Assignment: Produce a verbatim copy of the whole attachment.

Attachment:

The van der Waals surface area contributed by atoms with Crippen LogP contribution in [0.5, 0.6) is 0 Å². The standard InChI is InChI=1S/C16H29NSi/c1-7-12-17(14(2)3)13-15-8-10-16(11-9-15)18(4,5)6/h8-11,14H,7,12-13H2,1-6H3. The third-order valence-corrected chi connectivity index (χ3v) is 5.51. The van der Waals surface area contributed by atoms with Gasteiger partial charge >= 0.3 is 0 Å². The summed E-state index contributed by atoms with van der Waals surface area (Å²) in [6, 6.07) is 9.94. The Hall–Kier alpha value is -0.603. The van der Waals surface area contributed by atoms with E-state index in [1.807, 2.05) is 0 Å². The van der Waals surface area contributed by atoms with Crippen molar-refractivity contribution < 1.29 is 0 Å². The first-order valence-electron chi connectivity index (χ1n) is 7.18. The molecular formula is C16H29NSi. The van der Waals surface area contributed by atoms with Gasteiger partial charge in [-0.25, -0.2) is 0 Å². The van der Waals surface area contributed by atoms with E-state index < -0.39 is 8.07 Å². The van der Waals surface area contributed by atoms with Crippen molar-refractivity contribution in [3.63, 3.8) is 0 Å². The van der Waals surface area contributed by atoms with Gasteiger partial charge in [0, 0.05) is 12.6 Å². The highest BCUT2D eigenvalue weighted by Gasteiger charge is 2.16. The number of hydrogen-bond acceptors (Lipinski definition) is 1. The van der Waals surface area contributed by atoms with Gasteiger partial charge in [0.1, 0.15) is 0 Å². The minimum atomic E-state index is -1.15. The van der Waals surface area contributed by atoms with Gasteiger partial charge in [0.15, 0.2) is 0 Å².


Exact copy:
The van der Waals surface area contributed by atoms with Crippen LogP contribution in [0.5, 0.6) is 0 Å². The standard InChI is InChI=1S/C16H29NSi/c1-7-12-17(14(2)3)13-15-8-10-16(11-9-15)18(4,5)6/h8-11,14H,7,12-13H2,1-6H3. The third-order valence-corrected chi connectivity index (χ3v) is 5.51. The van der Waals surface area contributed by atoms with Gasteiger partial charge >= 0.3 is 0 Å². The summed E-state index contributed by atoms with van der Waals surface area (Å²) in [6, 6.07) is 9.94. The Hall–Kier alpha value is -0.603. The van der Waals surface area contributed by atoms with E-state index in [1.807, 2.05) is 0 Å². The van der Waals surface area contributed by atoms with Crippen molar-refractivity contribution < 1.29 is 0 Å². The first-order valence-electron chi connectivity index (χ1n) is 7.18. The molecular formula is C16H29NSi. The van der Waals surface area contributed by atoms with Gasteiger partial charge in [-0.25, -0.2) is 0 Å². The van der Waals surface area contributed by atoms with E-state index < -0.39 is 8.07 Å². The van der Waals surface area contributed by atoms with Crippen molar-refractivity contribution in [3.63, 3.8) is 0 Å². The van der Waals surface area contributed by atoms with Gasteiger partial charge in [0, 0.05) is 12.6 Å². The highest BCUT2D eigenvalue weighted by Gasteiger charge is 2.16. The number of hydrogen-bond acceptors (Lipinski definition) is 1. The van der Waals surface area contributed by atoms with Gasteiger partial charge in [0.1, 0.15) is 0 Å². The minimum atomic E-state index is -1.15. The van der Waals surface area contributed by atoms with Gasteiger partial charge in [0.15, 0.2) is 0 Å².